What she found was that while many Israeli soldiers would refer to Palestinian militants as “terrorists”, snipers generally referred to them as human beings.

There were about 20 gunmen escorting a convoy and one of them was unlucky enough to get in the sight of my scope. The distance was about 300m, almost nothing for a sniper.

A few seconds later I saw him lying motionless.

In the heat of the moment my only thought was to shoot more and more. I saw the figures rushing in panic and trying to hide.

We killed all of them, except three or four who were wounded and captured. Afterwards I blamed myself for not being cool-headed enough. I thought that if I had been calmer, I would have killed more enemies.

We were proud of ourselves, but now I am ashamed.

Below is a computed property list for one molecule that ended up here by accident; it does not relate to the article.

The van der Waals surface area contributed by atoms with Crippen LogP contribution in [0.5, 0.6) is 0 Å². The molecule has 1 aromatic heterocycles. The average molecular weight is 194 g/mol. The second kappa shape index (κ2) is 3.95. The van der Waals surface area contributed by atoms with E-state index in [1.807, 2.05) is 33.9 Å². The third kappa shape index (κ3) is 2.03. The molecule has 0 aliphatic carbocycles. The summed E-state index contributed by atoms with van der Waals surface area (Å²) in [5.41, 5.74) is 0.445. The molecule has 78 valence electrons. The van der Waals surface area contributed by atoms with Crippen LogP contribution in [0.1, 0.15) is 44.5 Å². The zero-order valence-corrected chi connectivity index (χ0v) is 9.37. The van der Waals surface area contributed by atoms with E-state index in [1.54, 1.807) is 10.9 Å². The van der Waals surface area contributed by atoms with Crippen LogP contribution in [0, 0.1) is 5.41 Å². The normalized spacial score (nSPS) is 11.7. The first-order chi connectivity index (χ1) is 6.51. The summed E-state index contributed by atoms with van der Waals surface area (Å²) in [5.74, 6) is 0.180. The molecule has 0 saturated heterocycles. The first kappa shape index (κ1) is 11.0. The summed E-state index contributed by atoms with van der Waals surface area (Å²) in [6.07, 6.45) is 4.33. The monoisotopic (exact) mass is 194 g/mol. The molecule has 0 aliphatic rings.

If I was asked today, I would say it’s very hard to kill, but more than 20 years ago I was too young.

“The Hebrew word for human being is Son of Adam and this was the word they used by far more than any other when they talked about the people that they killed,” she says.

Snipers almost never referred to the men they killed as targets, or used animal or machine metaphors. Some interviewees even said that their victims were legitimate warriors.

“Here is someone whose friends love him and I am sure he is a good person because he does this out of ideology,” said one sniper who watched through his scope as a family mourned the man he had just shot. “But we from our side have prevented the killing of innocents, so we are not sorry about it.”